13. 13. What is a Pixel? <ul><li>A pixel is a square that contains a single color. </li></ul><ul><li>The display on your computer is made up of a grid of pixels </li></ul><ul><li>Raster images are composed of a fixed number of pixels. </li></ul><ul><ul><li>If you blow up the image, the pixels get larger. Blow it up enough, and you can see the individual pixels </li></ul></ul><ul><ul><li>If you shrink an image, some pixels will no longer be big enough to be visible, and small details will be lost </li></ul></ul><ul><ul><li>Resampling an image adds or subtracts pixels, while attempting to maintain image quality </li></ul></ul>
  14. 14. BMP File Format <ul><li>Best for Imported graphics (Authorware compresses it) </li></ul><ul><li>File size can be large, unless you use BMP 8 (256 colors) </li></ul><ul><li>Good for line art, and acceptable for continuous tone (photos) </li></ul>
  15. 15. GIF File Format <ul><li>Often a good compromise between quality and file size </li></ul><ul><li>Good for line art </li></ul><ul><li>Authorware does not compress .gif images </li></ul><ul><li>Authorware ignores .gif transparency </li></ul><ul><ul><li>Use 100% white for transparent areas </li></ul></ul>
  16. 16. PNG File Format <ul><li>Can be very small files </li></ul><ul><ul><li>Fireworks .png files must be exported to remove excess Fireworks-proprietary information </li></ul></ul><ul><li>Offers alpha transparency </li></ul><ul><ul><li>PSD (Photoshop Document) files also offer alpha transparency, but should be avoided for their large file size </li></ul></ul><ul><li>Good for both line art and continuous tone </li></ul><ul><li>Can slow performance considerably, especially if you move it </li></ul>
  17. 17. JPG File format <ul><li>Best for continuous tones (photos) </li></ul><ul><li>Best if you absolutely have to scale </li></ul><ul><li>Good for small file sizes </li></ul><ul><li>Performance is often poor (JPG is compressed) </li></ul><ul><li>Worst for line art and text (lossy) </li></ul><ul><li>Blends edges. Do not use for any kind of transparency. </li></ul>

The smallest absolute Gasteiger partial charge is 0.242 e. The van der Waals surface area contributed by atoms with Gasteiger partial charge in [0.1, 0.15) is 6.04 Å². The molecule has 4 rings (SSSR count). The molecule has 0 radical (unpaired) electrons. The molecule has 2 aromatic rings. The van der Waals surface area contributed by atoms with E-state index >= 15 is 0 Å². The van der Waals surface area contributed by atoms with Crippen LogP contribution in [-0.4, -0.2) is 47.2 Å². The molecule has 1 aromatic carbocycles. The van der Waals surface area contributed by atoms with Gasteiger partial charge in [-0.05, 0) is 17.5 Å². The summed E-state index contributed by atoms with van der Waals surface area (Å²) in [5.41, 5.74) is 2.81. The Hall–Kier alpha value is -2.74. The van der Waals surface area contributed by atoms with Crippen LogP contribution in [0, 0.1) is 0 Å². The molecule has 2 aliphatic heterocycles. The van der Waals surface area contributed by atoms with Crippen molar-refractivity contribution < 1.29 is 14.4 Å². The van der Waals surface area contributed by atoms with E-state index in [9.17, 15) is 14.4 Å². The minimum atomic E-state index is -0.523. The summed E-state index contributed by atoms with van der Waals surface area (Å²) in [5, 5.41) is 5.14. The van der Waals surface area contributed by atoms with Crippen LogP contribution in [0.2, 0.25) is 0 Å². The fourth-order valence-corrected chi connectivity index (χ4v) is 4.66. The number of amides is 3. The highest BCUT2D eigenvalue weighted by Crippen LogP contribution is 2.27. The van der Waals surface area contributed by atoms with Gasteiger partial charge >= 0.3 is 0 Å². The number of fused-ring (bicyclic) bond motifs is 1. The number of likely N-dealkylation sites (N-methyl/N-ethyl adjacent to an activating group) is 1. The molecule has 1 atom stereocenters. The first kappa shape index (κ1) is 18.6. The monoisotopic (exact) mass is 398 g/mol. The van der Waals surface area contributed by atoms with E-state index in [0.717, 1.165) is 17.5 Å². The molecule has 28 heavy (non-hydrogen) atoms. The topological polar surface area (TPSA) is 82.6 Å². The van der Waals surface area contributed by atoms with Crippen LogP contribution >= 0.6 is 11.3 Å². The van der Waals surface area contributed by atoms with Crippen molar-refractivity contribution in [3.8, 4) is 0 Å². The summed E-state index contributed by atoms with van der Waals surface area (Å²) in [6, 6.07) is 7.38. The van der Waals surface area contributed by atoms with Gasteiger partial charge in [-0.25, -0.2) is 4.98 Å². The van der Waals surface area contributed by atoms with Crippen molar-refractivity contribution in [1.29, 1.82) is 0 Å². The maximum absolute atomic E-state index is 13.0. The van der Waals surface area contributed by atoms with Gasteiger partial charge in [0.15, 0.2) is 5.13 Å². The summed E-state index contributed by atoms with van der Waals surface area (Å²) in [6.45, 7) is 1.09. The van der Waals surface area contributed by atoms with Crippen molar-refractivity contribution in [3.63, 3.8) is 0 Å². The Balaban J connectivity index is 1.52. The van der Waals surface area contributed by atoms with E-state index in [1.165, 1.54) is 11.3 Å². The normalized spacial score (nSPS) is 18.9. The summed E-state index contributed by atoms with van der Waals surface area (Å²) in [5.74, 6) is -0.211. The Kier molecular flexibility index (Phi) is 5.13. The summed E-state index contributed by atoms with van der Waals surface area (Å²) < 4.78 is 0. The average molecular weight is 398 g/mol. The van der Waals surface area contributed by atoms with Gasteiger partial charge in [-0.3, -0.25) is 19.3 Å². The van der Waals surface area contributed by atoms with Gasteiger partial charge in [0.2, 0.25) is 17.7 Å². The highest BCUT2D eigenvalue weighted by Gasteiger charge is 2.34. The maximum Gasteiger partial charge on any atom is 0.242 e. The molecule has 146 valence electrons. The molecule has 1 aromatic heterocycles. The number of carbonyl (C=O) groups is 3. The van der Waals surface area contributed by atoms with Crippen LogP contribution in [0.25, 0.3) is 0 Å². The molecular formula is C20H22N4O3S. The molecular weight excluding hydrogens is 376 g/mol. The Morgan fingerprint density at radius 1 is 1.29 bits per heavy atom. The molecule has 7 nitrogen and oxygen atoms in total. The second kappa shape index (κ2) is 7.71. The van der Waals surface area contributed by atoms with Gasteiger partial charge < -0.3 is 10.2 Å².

18. 18. WMF (Windows Metafile) format <ul><li>Technically a Vector format </li></ul><ul><ul><li>Authorware does not re-interpret the pixels when the image is scaled, so it acts like a raster format </li></ul></ul><ul><li>Small file size </li></ul><ul><li>Best for line art </li></ul>
  19. 19. File Format Comparison <ul><li>Launch Graphics Comparison.a6p </li></ul>
  20. 20. Transparent/Matted Graphics <ul><li>Matted </li></ul><ul><ul><li>Makes pixels transparent that are 100% white and form a continuous area from the edge of the object's bounding rectangle to the object. </li></ul></ul><ul><li>Transparent </li></ul><ul><ul><li>Makes all pixels that are 100% white transparent, regardless of where they are in the graphic </li></ul></ul><ul><li>Imported button graphics are always transparent or matted </li></ul>
  21. 21. Pros and Cons of Transparent Mode <ul><li>Performance </li></ul><ul><ul><li>Transparent and Matted graphics will take fewer resources to display and move than alpha graphics </li></ul></ul><ul><ul><li>Any form of transparency will take more resources than opaque graphics </li></ul></ul><ul><li>Appearance </li></ul><ul><ul><li>All white pixels will be transparent, whether you want them to or not </li></ul></ul><ul><ul><li>Transparent or matted graphics with anti-aliased edges will have white pixels on the edge </li></ul></ul>